The chemical reactions involved in dissociation of NaCl in H2O are:

NaCl <=> Na+ + Cl-
H2O <=> H+  + OH-
Na+ + OH- <=> NaOH
Cl- + H+ <=> HCl
NaOH + HCl <=> H2O + NaCl

The presence of the ions floating all around mean there are mobile charge particles willing to carry charge. REGARDLESS of any interpretation of the hydrolysis of water.. most metals carry charge and don't electrolyse.. so why would something NEED to undergo a direct forced reaction to be conductive?

You are really getting messed up over the hydrolysis and conductance.. 1.7V might be what it takes to hydrolyse water but water will conduct electricity at any p.d.

You may as well put fingers in plug sockets and say "I don't conduct electricity unless the volts are above what it takes to kill me" (don't pick out that its amps that kill, because that IS the essence of what YOU are saying)

 

Offline sorin cezar

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Dear simple engineer,
When you want to give me lessons of chemistry please go to the essence and not to what you like to interprete...
When sodium chloride dissolves in water there is no proper reaction because there is no process of interconversion of ,,chemical species”.
Both substances remain in quite the same states (of course there is a interaction between them in solution).
Sodium is present as cation in solid cristal and also in solution. Chlorine is present as anion both in cristal and solution. So... the fact you ommited, with or without intention, to write the charges for the solid NaCl .... does not mean they are reacting...
Please stop writing nonsens like NaOH ...HCl

But, by a physical process (like simple evaporation, or for those who work gentler a under vaccum freezing evaporation,) I can take out the water out  from ssolution... and I remain with solid NaCl as initial .
This means putting sodium chloride into water is a ,,physical process” and not a chemical one ...
When after putting NaCl into water you will be able to recover another ,,chemical species” then I will be the first  to recognise I am wrong.
For the moment none was able to do such thing. I do not comment what is happen in solution ....because  we suppose only ...

I repeat again ... the topic of the experiment ...
If an electric current pass through a solution and no reaction take place at electrodes, it means the electrolysis laws are overrulled ...
It is not worth to give you the references related to the quantity of electricity passing through solution and the mass of substance transformed at electrodes.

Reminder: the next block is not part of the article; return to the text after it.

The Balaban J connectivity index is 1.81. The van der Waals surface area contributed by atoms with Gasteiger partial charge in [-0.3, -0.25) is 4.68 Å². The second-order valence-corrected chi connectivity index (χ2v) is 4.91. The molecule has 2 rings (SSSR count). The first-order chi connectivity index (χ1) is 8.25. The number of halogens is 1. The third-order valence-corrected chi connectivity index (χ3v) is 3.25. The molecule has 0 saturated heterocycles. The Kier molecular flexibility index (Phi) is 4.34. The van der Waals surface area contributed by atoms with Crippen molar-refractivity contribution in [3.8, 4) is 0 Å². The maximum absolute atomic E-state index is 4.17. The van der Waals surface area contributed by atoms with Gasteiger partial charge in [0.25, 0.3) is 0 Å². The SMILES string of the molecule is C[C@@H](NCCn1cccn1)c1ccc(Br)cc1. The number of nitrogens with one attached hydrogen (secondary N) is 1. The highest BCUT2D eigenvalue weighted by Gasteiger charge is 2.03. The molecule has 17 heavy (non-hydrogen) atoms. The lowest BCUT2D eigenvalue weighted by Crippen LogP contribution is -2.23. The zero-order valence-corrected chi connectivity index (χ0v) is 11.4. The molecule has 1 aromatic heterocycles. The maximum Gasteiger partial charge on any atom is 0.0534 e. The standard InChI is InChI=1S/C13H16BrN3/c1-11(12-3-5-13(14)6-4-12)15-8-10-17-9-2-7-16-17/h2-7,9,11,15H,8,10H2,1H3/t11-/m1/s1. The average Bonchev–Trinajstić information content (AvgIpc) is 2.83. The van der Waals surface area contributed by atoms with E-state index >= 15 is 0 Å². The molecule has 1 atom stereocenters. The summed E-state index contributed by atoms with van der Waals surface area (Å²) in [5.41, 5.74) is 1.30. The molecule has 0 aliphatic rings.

On the other hand, if you admit that reaction takes place at electrodes at those potential (1,5 V), and therefore there is an increase for the electric current in circuit,  it means at least the electrochemical series of reduction and oxidation need to be changed...
Again choose what is more pleasent for you ... both means something is wrong in what is written in the books ..
 
I did not get messed up with anything... NaCl added to water increase the conductibility, increase the so called ionic strength, increase the ability of the solution to carry an current .. etc

I am sorry but as far I live on the continent I do not have the ,,ability to taste your british  houmor ..”...


 
 

Offline Bored chemist

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Why do you say "Water is not electrolised at lower then 1,7 potential  difference ..."
when even your own experiments show clearly that it is?

Re.
"If an electric current pass through a solution and no reaction take place at electrodes, it means the electrolysis laws are overrulled"
What evidence do you have that no reaction takes place?

Go and learn some electrochemistry and come back when you have learned there's nothing special about 1.7 volts.
 

Offline SimpleEngineer

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Dear simple engineer,
When you want to give me lessons of chemistry please go to the essence and not to what you like to interprete...
When sodium chloride dissolves in water there is no proper reaction because there is no process of interconversion of ,,chemical species”.